As a general matter, the west lagged behind the east in the reception of social and cultural change. The separate spheres ideology — which accorded women the duty of keeping house and inculcating the next generation with religious values, while their husbands sallied forth into the business sphere — remained impracticable on the frontier through the mid-nineteenth century. Pioneer women had to perform a wide range of tasks including physical labor, in order for the family to survive. Although participation in breadwinning may have given frontier wives greater strength, the lack of distinct sex roles was paired with the survival of patriarchal norms that tacitly encouraged men's use of violence to obtain female submission.
. . . The lack of established structures in the west also gave patriarchy lingering power and legitimacy that it lacked in the northeast. While public law enforcement developed later in New York than is often assumed, western legal institutions were even more ad hoc . . . There was no penitentiary in the Colorado territory until 1871, and as late as 1878, Denver had only one police officer for every 4,166 citizens, compared to New York City's ratio of one patrolman for every 400 citizens . . . In the absence of a sufficiently large and well-trained police force, the authority of the male household head over his family retained political as well as social importance.
Anti-capital punishment agitation also followed a different chronology in Colorado than it did in New York . . . Colorado death-penalty opponents increased in strength and numbers in the 1890s, after New Yorkers had largely abandoned their agitation.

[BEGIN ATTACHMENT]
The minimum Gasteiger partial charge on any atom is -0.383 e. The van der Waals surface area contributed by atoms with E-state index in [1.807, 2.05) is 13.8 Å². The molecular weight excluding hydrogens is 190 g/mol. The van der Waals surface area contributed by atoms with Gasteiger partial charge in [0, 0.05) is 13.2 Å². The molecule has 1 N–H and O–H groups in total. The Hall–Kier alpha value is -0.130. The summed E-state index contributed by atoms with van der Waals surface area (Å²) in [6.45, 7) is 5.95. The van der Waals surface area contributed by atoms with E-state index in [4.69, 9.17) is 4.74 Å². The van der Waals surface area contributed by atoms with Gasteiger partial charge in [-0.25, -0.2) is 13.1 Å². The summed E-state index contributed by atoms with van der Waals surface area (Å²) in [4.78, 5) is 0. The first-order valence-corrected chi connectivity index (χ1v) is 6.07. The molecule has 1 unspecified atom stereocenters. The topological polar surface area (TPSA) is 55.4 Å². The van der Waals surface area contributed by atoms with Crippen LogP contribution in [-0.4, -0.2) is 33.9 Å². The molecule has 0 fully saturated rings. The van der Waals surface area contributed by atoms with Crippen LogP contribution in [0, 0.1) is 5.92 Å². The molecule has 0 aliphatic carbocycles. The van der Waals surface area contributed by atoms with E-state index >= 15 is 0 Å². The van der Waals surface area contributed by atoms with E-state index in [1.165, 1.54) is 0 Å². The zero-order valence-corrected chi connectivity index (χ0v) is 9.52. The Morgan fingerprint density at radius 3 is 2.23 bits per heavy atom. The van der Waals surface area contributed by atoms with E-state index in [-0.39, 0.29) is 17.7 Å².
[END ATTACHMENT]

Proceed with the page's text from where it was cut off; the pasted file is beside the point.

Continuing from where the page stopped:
. . . Coloradoans' opposition to the death penalty in the late 1800s, combined with the relative youth of social values condemning extreme violence toward frontier women, may account for the fact that the public response to men who killed their intimates was not quite as harsh in Colorado as it was on the east cost. In the late nineteenth century, several eastern states [including New York, considered using] the whipping post to deter wife-beating. The campaign for the corporal punishment of wife-beaters embodied many aspects of the [tough, Wild West image that Theodore Roosevelt and other east-coasters sought to convey at the turn of the century as an antidote to Victorianism's staid respectability]. It represented a new muscular form of masculinity in which men who failed to protect their women were [to be] beaten, not merely jailed or censured.
. . . Although the whipping post campaign had a few adherents in the western United States, the state of Colorado did not participate as a matter of official law or policy . . . Colorado's reluctance to use either the whip or the gallows to control intimate violence may have stemmed from its insecure position as a patriarchal, frontier society that sought to earn a more polished reputation [by building theatres, museums, libraries, and churches; expressing disapproval of lynching; and hiding state-sponsored capital punishment behind the walls of the penitentiary]. Until 1870, the state struggled with a gender imbalance that left women outnumbered six to one in Denver . . . When more women started to arrive, Denver faced the delicate task of convincing them that they were coming to a religious, female-friendly community where it would be safe and comfortable to reside. With regard to intimate murders, which occurred despite the civilizing ethos urged by the church and the municipal government, legal authorities weighed two options: they could bow to anti-death penalty forces (thus risking the appearance of being soft on intimate murder), or they could hang the culprits (potentially turning the spotlight on the city's gendered tensions and dangers). They chose the former . . .